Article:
Ethereal beams of light descended from the sky as the morning unfolded, interplaying with shadow and the contours of the surrounding rock to dramatize the experience of trudging through the river. And as the sun grew stronger, our refuge in the cool riverflow became that much more welcome. I thrived on the raw feeling of fully immersing my mind and body in this place, with the trappings of technology and the modern world tucked away from the unforgiving will of the river.


We reached a distinct high water point in the trail, and decided to turn around so as to abbreviate the 16-mile round trip hike. As we returned back to the head of the trail, I was startled to encounter a bustling crowd of visitors bathing in the river. My fixation on the beauty of the landscape subsided as I tried to reconcile the irony of people delighting in this place en masse and the ostensible retreat from civilization it provided. As we weaved through the crowd, I couldn’t help but think we had found our way into a waterpark.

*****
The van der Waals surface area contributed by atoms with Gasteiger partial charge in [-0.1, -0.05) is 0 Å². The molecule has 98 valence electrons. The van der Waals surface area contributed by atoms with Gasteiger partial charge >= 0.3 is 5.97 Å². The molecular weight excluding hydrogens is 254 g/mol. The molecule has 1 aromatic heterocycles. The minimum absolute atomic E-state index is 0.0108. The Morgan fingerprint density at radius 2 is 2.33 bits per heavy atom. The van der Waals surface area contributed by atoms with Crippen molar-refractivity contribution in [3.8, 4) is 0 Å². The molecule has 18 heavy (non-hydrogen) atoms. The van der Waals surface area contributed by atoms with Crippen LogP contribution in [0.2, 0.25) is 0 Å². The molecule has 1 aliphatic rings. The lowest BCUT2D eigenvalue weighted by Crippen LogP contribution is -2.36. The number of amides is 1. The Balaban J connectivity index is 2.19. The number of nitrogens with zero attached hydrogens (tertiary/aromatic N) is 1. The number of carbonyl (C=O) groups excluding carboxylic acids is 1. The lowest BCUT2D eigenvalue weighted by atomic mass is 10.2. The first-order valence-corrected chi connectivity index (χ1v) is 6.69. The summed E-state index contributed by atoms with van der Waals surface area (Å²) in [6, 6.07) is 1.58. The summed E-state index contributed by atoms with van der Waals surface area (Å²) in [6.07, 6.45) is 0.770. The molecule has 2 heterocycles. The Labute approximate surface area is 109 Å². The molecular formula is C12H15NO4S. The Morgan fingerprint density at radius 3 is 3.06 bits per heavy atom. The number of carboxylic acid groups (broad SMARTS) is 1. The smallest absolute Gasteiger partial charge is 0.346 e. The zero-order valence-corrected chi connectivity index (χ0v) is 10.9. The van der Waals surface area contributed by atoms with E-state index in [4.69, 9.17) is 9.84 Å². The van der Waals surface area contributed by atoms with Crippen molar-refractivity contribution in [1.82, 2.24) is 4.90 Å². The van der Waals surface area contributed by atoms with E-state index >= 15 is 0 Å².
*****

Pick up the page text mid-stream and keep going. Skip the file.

Our time in Zion prompted my friends and I to think a lot about the ethos of a National Park, and the kind of natural experience it really provided. On the one hand, we were somewhat disappointed that such a remarkable land area was subject to such a paradigm of consumerism–ogling rock formations through the glass of a bus window as a narrative voice offered an awkward semblance of suspense, snapping photos incessantly to encapsulate an image of perfect equanimity between (wo)man and nature, and chowing down in a food court as the kitchen churns out pizza and hamburgers and ice cream and all the culinary indulgences of the modern world we enjoy that bear little resemblance to the fruits of a place like this. In addition, we were very much “unnaturally” sheltered from nature in the confines of an air-conditioned shuttle bus and under the surveillance and protection of the National Park Service. Zion offered less of an escape from civilization and more of a civilized objectification of nature itself.